Open Letter: I Stayed Too Long..Some of My Ashes

I was thinking to start this off chronologically but then I decided to start it from the heart. So…….I am not sure what informed my idea of friendship. Be it books like Sweet Valley High, Sisterhood of the Traveling Pants, or movies like Now and Then, Beaches, The Ya Ya Sisterhood (I could go on, and on. Ps. If you haven’t seen these please do!), they seemed to all showcase a friendship that was unconditional and fully accepting. Take Beaches for example, the ladies grow up together around the age of 10 and they continue as friends through celebrity, hitting hard patches in between and then through divorce, and eventually through terminal illness, leaving one to take care of the child left behind. To forever tell her who her mother was because she was the one that knew her well, if not best.

For me stories like that, were mesmerizing! They became a “Must Have” in life for it to be as glamorous, adventurous or down right irreverent; you needed a good girlfriend to traverse life with. A good girlfriend seemed to be the fundamental. I had to have one. It was at the top of my wish list for what seems like forever-- I’m talking childhood forever. So like most things I make a goal; I went off to add to my life story.

This did not prove to be simple and over the years I have/have had great friends but have also agonized tremendously at the hand of friendship. Like any relationship, friendships that are to be like the ones above take work. I was willing to work. Work from both parties, I think this is where I got lost and did their work too. When I look back on some of the crazy friendships that I have had I wonder what kept me being a friend. Like the girl who in high school made up all these lies to our friends, that she later said she did because she didn’t think I deserved to be more popular than her.  Or the friend in college who projected her sexual confusion on to me instead of being honest with herself about her struggle with her own sexual decisions and sexuality. Or the one that I stood up for and tried to understand the most ended up being the friend that cost me the most. She, at the time,was undiagnosed bipolar and I never knew what would trigger either extreme sadness or violent rage. At the time I just thought she needed a good friend, someone to stick with her and love her unconditionally. But then I realized that wasn’t the case. She needed help, but didn’t think she had a problem. For the longest time I thought it was me. I thought I provoked her somehow. Normal “Honest Friend” conversations or getting dressed for the club, would escalate quickly either into rage or extreme sadness. It was tough. I’m still feeling trauma from the experience.

It was soo hard to believe in friendship after ones like these. Coming into the post college world I was hopeful but cautious that I could continue to add to my garden of friends. Since I’ve lived in several locations and not always in close proximity to my closest friends I was always open at times thirsty to foster new “every day friendship” bonds that could be lasting. The last and most recent friends that I made must have been some sort of exercise in self-hate. It started off fine then it just went south. One girl felt like I didn’t treat her …and I quote “like a first class friend”. One would invite me places and literally just not show up! This happened twice before I just stopped even leaving my house. Instead I’d call an hour after I was supposed to be there and ask if she was coming and she’d say no I’m at home. I’d say cool. Later I learned, that made her feel good. Lastly there was the girl that seemed really sweet and awesome but was very narrow minded and wanted things and people a particular way and if you didn’t fit that, well adios to you! She did not have time for your human inconsistencies that lacked the shallow depth of her understanding of people.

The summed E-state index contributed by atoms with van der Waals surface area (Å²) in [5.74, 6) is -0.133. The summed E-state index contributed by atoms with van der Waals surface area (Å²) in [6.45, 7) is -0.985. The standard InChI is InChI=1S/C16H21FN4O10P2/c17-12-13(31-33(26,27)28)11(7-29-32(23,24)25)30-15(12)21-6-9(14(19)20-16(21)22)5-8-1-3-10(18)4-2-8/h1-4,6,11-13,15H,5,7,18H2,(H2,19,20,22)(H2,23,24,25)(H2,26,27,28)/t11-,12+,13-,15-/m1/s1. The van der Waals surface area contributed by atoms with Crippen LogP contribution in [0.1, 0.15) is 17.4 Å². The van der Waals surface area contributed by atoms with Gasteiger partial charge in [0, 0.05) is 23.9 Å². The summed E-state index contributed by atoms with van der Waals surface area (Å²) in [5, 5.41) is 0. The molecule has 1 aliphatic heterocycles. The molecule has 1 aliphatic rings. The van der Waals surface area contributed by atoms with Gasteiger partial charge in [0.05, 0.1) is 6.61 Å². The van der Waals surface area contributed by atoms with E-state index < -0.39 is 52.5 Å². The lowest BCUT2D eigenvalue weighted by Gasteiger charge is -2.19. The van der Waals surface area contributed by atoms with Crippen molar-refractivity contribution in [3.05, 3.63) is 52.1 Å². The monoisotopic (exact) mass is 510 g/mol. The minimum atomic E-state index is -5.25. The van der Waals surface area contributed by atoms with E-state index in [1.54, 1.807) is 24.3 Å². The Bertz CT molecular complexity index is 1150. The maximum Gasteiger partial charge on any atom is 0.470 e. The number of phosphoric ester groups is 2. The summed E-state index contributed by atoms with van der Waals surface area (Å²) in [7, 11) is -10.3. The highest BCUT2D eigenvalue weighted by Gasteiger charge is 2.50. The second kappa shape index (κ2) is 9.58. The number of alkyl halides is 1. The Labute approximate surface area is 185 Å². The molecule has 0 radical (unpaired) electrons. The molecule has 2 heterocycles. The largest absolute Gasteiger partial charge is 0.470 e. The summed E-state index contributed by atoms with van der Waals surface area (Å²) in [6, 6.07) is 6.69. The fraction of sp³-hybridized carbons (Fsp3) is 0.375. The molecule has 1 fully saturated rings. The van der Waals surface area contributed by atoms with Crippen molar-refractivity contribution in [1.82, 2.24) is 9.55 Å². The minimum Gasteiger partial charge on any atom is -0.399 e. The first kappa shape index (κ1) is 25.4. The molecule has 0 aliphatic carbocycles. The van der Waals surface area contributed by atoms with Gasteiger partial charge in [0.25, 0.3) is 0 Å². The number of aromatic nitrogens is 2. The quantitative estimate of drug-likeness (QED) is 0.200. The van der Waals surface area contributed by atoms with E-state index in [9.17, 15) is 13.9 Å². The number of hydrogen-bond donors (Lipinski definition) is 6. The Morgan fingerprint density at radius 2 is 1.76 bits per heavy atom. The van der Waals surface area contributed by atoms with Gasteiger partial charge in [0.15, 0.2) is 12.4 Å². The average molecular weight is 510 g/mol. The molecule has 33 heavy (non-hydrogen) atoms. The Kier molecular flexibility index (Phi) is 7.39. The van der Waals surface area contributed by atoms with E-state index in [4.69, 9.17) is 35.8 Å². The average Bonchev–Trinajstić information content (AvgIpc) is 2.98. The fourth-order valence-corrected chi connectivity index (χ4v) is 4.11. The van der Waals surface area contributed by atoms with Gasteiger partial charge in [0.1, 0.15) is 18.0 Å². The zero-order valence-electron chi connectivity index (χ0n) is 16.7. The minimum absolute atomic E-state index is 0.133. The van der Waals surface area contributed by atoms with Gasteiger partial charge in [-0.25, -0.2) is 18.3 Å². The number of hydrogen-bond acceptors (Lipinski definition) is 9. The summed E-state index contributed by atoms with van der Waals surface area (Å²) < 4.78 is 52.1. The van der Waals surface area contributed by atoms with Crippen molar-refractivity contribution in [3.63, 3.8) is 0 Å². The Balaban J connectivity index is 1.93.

This is a summary of my agony. Not the light that I have experienced in friendship. I highlight these tough relationships because they were the ones that not only help me see and better understand the true friendships in my life, but they also showed me myself. They showed me my lack of consideration over myself and mental wellbeing. They showed me how much of myself I was willing to sacrifice for a friendship that wasn’t equal. They showed me just how much abuse I was willing to take for acceptance in the form of friendship. How low these friendships made me feel. How filled with self-doubt I’d become;but mostly they showed me clearer the friend that I’d been wanting. That full acceptance, of me, and all my perfect imperfections needed to start with me, and so did the unconditional love. These relationships showed me the void I wanted, desired, worked hard at filling, was my own friendship.  What I missed in all those stories was that these characters valued themselves first or if not have a coming to age experience like my own and went from there.

Like any good coming of age experience this has made me a better friend and a better person. I’m content now with the friendships that are in my life. How they are shaped, what formed/reformed them, what sustains them, and in some cases what has changed them. I enforce personal boundaries now; that was so hard for me before. But I do it now because I see it as honor and love for myself, even with the people that I hold dear.  I stand up for myself, making no apologies, and I don’t hesitate to say goodbye to one sided friendships or avoid the ones that don’t want friendship as much as a resource, and like Maya Angelou says (and my mother has been saying for years) I believe people the first time when they show me who they really are. It took a lot of pain and good counsel to get to this place, but it’s made all the difference in me still believing in friendship and being better and not bitter.

XO unbelievably human me,



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